Megalopta, Ptiloglossa

    E

    Amazon-Brazil

    [36][37]

    Nocturnal bees also pollinate flowers of cajá (yellow mombin, Spondias mombin-Anacardiaceae [35], which is an economically important and common fruit crop native to and cultivated in Northeast and Northern Brazil, and Central America. The genus Spondias includes other frequently used fruit crop species (e.g., S. purpurea, S. tuberosa) with similar blossoms, nocturnal anthesis periods, and floral resources [85][86], that also might be pollinated by nocturnal bees.
    In North America, squash bees of the genera Peponapis and Xenoglossa display crepuscular flight activity that begins before sunrise. Xenoglossa is only active during twilight, whereas Peponapis also forages throughout the day [65][66][80][79]. Both species are oligolectic on species of Cucurbita (Cucurbitaceae) and effective pollinators of cultivated pumpkins (Cucurbita foetidissima, C. maxima, C. pepo).
    Nocturnal bees visit flowers of a broad spectrum of families (at least 40 families) [87], such as Fabaceae, an important group of cultivated plants, where they show the ability to open the keel, typical for flowers of this family [56]. Their capacity to vibrate flowers to collect pollen makes nocturnal bees potential pollinators of a range of cultivated plants with poricidal anthers, such as Solanum species (eggplant, peppers, tomato) [30][56][72][73].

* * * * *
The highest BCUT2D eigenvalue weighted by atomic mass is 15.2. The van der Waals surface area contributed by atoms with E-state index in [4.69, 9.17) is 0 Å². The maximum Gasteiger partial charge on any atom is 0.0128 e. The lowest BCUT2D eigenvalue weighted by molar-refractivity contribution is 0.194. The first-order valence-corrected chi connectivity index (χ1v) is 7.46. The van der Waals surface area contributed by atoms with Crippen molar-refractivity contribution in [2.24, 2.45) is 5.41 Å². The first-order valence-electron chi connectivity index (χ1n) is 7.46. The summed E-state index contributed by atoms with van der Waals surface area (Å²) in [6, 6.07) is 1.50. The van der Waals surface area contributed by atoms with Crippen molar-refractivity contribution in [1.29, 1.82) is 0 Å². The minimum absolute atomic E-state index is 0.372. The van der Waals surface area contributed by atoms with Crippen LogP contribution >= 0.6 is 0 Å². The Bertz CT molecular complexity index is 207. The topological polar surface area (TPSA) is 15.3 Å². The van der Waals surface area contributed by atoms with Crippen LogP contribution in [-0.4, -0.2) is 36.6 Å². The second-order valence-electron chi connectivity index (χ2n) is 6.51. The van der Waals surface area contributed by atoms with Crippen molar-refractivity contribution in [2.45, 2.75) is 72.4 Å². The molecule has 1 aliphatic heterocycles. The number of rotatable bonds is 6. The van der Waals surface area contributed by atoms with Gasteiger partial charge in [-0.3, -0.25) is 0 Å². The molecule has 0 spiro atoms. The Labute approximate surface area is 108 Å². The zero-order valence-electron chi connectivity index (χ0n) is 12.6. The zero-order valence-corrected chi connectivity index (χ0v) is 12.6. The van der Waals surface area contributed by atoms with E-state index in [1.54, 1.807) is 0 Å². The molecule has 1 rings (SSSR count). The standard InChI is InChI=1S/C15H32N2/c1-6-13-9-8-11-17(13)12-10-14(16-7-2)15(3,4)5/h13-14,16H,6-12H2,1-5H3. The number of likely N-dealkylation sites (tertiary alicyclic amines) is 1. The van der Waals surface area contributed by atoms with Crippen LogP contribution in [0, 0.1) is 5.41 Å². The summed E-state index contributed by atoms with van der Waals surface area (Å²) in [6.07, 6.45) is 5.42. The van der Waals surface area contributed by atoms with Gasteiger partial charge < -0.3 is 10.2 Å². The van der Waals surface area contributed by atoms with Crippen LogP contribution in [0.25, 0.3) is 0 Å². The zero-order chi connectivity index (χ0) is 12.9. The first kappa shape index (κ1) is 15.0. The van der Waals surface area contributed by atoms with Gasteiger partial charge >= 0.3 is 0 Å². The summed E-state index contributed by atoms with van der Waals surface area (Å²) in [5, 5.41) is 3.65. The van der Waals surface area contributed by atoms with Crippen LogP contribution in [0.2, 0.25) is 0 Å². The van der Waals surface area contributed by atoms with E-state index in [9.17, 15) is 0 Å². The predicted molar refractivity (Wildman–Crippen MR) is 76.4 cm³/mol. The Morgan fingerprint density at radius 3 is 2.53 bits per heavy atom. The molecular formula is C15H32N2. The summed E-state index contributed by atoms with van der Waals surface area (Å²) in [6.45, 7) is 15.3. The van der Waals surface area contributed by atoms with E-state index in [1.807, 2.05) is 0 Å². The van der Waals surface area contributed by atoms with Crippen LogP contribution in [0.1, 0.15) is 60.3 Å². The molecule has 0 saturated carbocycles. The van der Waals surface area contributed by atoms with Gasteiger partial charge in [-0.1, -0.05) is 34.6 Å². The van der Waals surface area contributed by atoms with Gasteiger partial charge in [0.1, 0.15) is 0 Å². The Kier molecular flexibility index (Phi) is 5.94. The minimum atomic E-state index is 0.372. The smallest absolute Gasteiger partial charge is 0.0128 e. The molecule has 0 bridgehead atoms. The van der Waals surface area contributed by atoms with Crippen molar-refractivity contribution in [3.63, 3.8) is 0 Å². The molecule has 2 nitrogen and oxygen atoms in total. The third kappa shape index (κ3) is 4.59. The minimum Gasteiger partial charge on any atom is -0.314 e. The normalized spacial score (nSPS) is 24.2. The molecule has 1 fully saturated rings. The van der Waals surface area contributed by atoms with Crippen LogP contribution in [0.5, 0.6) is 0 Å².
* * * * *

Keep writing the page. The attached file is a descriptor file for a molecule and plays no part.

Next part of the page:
This demonstrates not only the great potential of nocturnal bees as pollinators but also the necessity of extending observations in crops with nocturnal anthesis to analyze their contribution to pollination and food production in species of economic interest.

    6. Requirements on Crop Areas to Host High Numbers of Nocturnal Bees

    The biology of nocturnal bees is still poorly understood, and there is no possibility of acquiring nests commercially, as is possible for diurnal bees (e.g., Osmia, Megachile, bumblebees, stingless bees or honeybees), but some strategies to provide appropriate habitats to improve their presence around cropping areas will now be suggested (Figure 2).
    Figure 2. Comparing a more (A) and a less (B) sustainable crop area for hosting high numbers of nocturnal bee pollinators. Adjacent natural areas to provide food (1) and nest (2) resources; a range of cultivated, native flowering species offer food beyond the crop flowering season (3); potential nesting sites of ground-nesting species (e.g., Ptiloglossa) should be identified and protected (4); soil disturbance, such as that caused by deep tillage, fire, and superficial movements in the area by agricultural machines should be minimized, at least during the flowering season (5); artificial light pollution at night (ALAN) near crop areas should be avoided (6).

    The entry is from 10.3390/agronomy11051014